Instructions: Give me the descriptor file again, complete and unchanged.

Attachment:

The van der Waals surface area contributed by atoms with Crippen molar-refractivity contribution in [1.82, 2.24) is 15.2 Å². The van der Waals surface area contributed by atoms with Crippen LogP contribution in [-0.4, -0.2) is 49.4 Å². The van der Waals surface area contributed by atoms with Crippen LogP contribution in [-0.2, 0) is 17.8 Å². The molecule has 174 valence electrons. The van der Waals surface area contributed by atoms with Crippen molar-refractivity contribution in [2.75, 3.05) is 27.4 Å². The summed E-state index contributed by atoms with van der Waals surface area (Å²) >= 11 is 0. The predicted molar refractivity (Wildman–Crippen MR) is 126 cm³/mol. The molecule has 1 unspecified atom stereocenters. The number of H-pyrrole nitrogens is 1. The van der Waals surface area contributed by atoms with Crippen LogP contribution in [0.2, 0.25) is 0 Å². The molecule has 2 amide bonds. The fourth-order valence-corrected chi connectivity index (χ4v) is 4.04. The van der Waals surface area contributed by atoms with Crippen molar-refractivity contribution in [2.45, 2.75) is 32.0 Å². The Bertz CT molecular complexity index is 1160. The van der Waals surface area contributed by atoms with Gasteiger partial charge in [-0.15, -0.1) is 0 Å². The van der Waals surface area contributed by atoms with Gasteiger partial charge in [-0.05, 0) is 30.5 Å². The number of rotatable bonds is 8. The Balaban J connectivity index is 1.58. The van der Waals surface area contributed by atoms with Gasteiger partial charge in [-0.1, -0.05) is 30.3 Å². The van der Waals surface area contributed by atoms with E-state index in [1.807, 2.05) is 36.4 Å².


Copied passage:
The van der Waals surface area contributed by atoms with Crippen molar-refractivity contribution in [1.82, 2.24) is 15.2 Å². The van der Waals surface area contributed by atoms with Crippen LogP contribution in [-0.4, -0.2) is 49.4 Å². The van der Waals surface area contributed by atoms with Crippen LogP contribution in [-0.2, 0) is 17.8 Å². The molecule has 174 valence electrons. The van der Waals surface area contributed by atoms with Crippen molar-refractivity contribution in [2.75, 3.05) is 27.4 Å². The summed E-state index contributed by atoms with van der Waals surface area (Å²) >= 11 is 0. The predicted molar refractivity (Wildman–Crippen MR) is 126 cm³/mol. The molecule has 1 unspecified atom stereocenters. The number of H-pyrrole nitrogens is 1. The van der Waals surface area contributed by atoms with Crippen LogP contribution in [0.2, 0.25) is 0 Å². The molecule has 2 amide bonds. The fourth-order valence-corrected chi connectivity index (χ4v) is 4.04. The van der Waals surface area contributed by atoms with Crippen molar-refractivity contribution in [2.45, 2.75) is 32.0 Å². The Bertz CT molecular complexity index is 1160. The van der Waals surface area contributed by atoms with Gasteiger partial charge in [-0.15, -0.1) is 0 Å². The van der Waals surface area contributed by atoms with Gasteiger partial charge in [-0.05, 0) is 30.5 Å². The number of rotatable bonds is 8. The Balaban J connectivity index is 1.58. The van der Waals surface area contributed by atoms with Gasteiger partial charge in [-0.1, -0.05) is 30.3 Å². The van der Waals surface area contributed by atoms with E-state index in [1.807, 2.05) is 36.4 Å².